There are three areas other than the data centre where IT can exercise environmental leadership — and get good business results in the process
But what happens if that changes? What if you get word that your company has decided to decrease its environmental impact — to "go green" — in response to increasing pressure from stakeholders, and the threat of government regulation. This is a top to bottom sweep, and you are on notice: start cutting carbon emissions. What do you do?
One thing is clear: Massive efforts to reengineer corporate practices top to bottom overnight are not likely to succeed. Experts say you should approach becoming greener as you would any long-term project: plan out a strategy for where you'd like to go and then start making incremental changes that, over the long run, will get you there. As Mark Buckley, Vice President for Environmental Affairs at Staples, noted an interview published by EPA last year, companies make changes to their environmental impact by focusing on changing corporate culture rather than on creating a "paradigm shift."
Some things that many organizations already do — like reducing infrastructure demands through server virtualization — and some that are less common — such as deploying more effective power and cooling distribution in the data centre — are components of an overall strategy to reduce IT's carbon footprint.
But there are three areas other than the data centre where IT can exercise environmental leadership — and get good business results in the process.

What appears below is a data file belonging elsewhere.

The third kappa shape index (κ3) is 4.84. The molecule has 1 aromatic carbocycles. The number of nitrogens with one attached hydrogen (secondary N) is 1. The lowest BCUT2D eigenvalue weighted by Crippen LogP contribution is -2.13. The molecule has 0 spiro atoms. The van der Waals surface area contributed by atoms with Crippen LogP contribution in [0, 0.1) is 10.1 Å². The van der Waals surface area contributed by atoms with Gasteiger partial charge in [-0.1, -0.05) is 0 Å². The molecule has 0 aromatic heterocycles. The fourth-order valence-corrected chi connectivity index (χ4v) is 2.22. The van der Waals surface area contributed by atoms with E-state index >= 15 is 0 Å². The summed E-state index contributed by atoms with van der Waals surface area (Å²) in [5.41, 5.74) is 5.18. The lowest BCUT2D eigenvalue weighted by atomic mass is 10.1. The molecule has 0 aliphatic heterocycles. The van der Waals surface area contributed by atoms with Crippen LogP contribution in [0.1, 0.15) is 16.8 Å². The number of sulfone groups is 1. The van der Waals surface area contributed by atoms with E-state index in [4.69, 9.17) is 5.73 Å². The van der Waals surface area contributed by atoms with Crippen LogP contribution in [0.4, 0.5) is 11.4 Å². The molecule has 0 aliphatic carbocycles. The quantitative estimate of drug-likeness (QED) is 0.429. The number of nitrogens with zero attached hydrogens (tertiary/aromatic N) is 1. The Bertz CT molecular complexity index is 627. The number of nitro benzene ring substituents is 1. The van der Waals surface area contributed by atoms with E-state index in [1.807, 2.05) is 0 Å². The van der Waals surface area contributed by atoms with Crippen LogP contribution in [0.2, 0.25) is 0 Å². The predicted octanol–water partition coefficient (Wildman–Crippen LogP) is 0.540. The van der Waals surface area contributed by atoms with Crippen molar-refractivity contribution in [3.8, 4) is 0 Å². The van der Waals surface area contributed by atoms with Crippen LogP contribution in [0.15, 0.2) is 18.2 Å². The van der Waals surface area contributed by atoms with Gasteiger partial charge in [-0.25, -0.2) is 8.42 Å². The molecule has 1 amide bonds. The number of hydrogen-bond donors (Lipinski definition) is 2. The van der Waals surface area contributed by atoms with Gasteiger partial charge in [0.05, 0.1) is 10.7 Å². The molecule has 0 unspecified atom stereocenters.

1. Let Desktops Live Longer, and Turn Them Off at Night
According to market research firm IDC (a sister company to CIO.com's publisher), the lifetime for a PC in corporate America is three to four years. If you can extend that lifecycle, you'll contribute more to the environment than you would by ripping out your PC infrastructure to buy new energy-efficient machines. A 2004 study by the United Nations University showed that almost 2 tons of material, including chemicals, water, and fossil fuels, go into building the average desktop PC and monitor. That's more than the weight of the average mid-sized car, and, the study says, accounts for most of the resources and energy consumed over the machine's lifecycle. Meanwhile, many PC components are destroyed when obsolete equipment gets recycled.
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